Under Hilliard’s new city-manager form of government, Andy Teater will serve as Hilliard’s mayor for 2020 in addition to president of Hilliard City Council.

Teater was elected as council president and Pete Marsh was retained as vice president, both by 7-0 votes Jan. 6.

Teater replaces Kelly McGivern, who said previously she would not seek to retain her office as president, which she had held for two years.

Each office is for a one-year term; in the past, the terms were for two years.

Last November, voters approved a battery of amendments that included decreasing the term of council president from two years to one year and adding the duties of the symbolic mayor for the council president and vice mayor for the vice president who is Marsh.

In November 2018, voters approved another charter amendment that changed the city’s form of government from that of a strong mayor to a city manager, effective Jan 1.

“I’m excited to be in this position as we continue our transition to a city manager," Teater said. "My goal is to work as a team. We might not always agree, but we will communicate."

With the change in form of government, the mayor now “shall act as the ceremonial head of the government (and) shall be recognized as the official head of the municipality for the purpose of serving civil process and shall have all the judicial powers granted to a mayor of a municipal corporation by the laws of the state of Ohio,” according to section 2.14 of the charter.

The charter says the mayor may vote but has no veto authority and shall appoint a magistrate to act in Mayor’s Court unless the mayor is an attorney and has council approval to preside.

The mayor also is authorized to declare a public disaster and exercise military power and functions granted mayors under state or federal law, according to the charter.

Although the duties of the mayor are enumerated in the city charter, when asked how he would approach the new role of a ceremonial mayor, Teater acknowledged a learning curve but that his focus is being council president.

“It’s a ceremonial position," he said. "My focus is as council president but I’m still just one of seven members."

Also on Jan. 6, council members reappointed Lynne Fasone as council clerk, and three recently elected council members were sworn in.

Marsh, Omar Tarazi and Cynthia Vermillion were elected in November.

State Sen. Stephanie Kunze (R-Hilliard) administered the oath of office to Marsh and Tarazi, and state Rep. Allison Russo (D-Upper Arlington) administered the oath to Vermillion.

Vermillion is the first Democrat elected to Hilliard City Council since 1989.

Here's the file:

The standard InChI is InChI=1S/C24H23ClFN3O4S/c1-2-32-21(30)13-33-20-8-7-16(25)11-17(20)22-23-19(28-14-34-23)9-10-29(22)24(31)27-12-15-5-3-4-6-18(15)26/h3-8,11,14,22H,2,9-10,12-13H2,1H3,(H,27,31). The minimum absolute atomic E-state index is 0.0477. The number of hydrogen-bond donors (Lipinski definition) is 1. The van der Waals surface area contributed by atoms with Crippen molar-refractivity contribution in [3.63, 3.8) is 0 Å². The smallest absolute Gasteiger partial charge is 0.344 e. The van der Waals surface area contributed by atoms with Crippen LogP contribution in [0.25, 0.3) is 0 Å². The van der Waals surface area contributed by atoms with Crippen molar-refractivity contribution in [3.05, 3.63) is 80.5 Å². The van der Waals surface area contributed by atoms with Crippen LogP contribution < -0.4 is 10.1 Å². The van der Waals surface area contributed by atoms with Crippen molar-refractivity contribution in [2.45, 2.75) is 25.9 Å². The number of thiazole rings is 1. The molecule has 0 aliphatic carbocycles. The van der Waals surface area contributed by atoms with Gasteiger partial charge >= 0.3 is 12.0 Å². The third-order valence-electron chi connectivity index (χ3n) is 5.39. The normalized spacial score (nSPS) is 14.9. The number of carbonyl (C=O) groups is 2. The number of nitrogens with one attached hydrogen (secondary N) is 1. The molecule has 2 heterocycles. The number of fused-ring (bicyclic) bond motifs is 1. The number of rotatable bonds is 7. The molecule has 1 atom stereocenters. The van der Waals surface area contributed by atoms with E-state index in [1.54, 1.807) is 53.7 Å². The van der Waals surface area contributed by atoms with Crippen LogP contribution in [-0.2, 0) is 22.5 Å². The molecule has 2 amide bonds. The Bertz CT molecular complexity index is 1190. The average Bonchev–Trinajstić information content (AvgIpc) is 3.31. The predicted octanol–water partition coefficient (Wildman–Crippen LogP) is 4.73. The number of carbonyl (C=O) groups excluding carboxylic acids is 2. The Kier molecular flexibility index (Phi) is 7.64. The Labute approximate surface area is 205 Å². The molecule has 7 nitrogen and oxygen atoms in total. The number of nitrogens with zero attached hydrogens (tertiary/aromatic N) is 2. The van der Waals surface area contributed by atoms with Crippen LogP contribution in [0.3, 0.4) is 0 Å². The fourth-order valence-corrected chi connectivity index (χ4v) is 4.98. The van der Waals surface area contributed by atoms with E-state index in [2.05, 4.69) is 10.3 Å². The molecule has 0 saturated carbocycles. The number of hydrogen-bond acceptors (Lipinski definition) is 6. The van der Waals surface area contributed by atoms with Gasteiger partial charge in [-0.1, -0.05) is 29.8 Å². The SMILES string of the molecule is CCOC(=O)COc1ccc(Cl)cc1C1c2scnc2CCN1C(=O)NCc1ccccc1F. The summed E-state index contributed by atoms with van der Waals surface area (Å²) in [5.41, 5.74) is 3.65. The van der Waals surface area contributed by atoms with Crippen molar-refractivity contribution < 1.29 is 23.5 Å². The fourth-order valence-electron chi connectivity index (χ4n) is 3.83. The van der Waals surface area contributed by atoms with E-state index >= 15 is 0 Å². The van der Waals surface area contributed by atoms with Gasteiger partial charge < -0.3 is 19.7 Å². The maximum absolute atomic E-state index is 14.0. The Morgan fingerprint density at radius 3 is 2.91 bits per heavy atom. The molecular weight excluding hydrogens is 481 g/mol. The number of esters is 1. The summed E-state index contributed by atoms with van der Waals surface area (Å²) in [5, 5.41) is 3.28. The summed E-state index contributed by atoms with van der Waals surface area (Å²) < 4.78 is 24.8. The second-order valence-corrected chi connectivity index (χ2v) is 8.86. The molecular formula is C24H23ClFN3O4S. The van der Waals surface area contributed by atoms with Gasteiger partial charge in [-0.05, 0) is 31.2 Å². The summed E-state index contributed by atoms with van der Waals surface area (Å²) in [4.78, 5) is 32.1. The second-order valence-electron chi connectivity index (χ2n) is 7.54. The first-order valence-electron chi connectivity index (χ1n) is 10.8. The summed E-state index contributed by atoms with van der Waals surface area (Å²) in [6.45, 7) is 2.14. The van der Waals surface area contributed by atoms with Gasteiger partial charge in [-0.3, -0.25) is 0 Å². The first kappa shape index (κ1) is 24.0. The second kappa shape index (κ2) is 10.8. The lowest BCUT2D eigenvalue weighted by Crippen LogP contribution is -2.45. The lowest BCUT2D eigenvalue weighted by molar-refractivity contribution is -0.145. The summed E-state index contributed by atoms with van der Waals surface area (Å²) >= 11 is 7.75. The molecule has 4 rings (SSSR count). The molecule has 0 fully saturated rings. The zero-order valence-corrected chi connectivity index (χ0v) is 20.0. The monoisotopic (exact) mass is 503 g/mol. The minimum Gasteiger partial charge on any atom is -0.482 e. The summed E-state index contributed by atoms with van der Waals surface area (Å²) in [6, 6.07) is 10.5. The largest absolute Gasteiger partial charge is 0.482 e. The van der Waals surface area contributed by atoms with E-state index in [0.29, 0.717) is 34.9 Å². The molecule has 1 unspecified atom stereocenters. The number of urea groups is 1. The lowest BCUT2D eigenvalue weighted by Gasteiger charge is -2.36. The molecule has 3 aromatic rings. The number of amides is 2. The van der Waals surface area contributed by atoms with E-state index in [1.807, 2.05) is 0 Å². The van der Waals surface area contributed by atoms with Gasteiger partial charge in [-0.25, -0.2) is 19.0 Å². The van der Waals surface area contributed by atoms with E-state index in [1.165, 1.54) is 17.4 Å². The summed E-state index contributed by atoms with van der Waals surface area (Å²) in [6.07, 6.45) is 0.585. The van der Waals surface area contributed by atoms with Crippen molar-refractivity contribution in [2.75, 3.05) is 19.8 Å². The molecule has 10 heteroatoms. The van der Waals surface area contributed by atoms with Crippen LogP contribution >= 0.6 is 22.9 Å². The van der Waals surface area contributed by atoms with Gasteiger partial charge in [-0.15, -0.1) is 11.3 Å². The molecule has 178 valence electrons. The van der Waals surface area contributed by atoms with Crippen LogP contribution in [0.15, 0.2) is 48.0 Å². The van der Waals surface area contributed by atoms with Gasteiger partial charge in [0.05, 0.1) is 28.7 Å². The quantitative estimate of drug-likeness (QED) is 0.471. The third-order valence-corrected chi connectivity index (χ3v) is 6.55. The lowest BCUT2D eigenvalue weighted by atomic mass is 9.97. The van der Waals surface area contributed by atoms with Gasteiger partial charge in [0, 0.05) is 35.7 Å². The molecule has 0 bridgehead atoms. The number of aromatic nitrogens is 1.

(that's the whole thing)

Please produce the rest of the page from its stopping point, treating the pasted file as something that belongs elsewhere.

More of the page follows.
Marsh and Tarazi were elected to full four-year terms after being appointed in early 2018 and 2019, respectively.

City Manager Michelle Crandall, who was sworn in Jan. 2, presided at her first council meeting during its organizational session and then a regular meeting that followed it.

Crandall acknowledged council’s effort to create the position, campaign for the charter amendment and then identify and interview candidates.

“I thank you for the opportunity to be your first city manager,” said Crandall, who served as the assistant city manager as Dublin before accepting the job.

Crandall has a three-year contract, and as city manager, she oversees the daily operations of the city, including department directors.

Crandall’s three-year contract provides an annual salary of $176,000, city spokesman David Ball said previously.

Her benefits are equal to about 40% of her salary, approximately the same for all city employees, David Delande, Hilliard’s finance director, said in September. That amount would be $70,400, making her total compensation $246,400 per year.

kcorvo@thisweeknews.com

@ThisWeekCorvo

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Hilliard City Council will elect a new president and vice president at an organizational meeting scheduled for 6:30 p.m. Monday, Jan. 6, at the Hilliard Municipal Building, 3800 Municipal Way.

Council President Kelly McGivern said she will not seek to retain her office as president, which she has held for two years.

The vice president is Pete Marsh.

Each office is for a one-year term; in the past, the terms were for two years.

For the first time, the council president also will serve as the city’s symbolic mayor, McGivern said.

In November 2018, voters approved a charter amendment that changed the city’s form of government from that of a strong mayor to a city manager, effective Jan 1.

Voters also approved a battery of other amendments that included decreasing the term of council president from two years to one year and adding the duties of the symbolic mayor.

Council will meet in a regular session at 7 p.m., following the organizational meeting.

Check ThisWeekNEWS.com/Hilliard for updates.

kcorvo@thisweeknews.com

@ThisWeekCorvo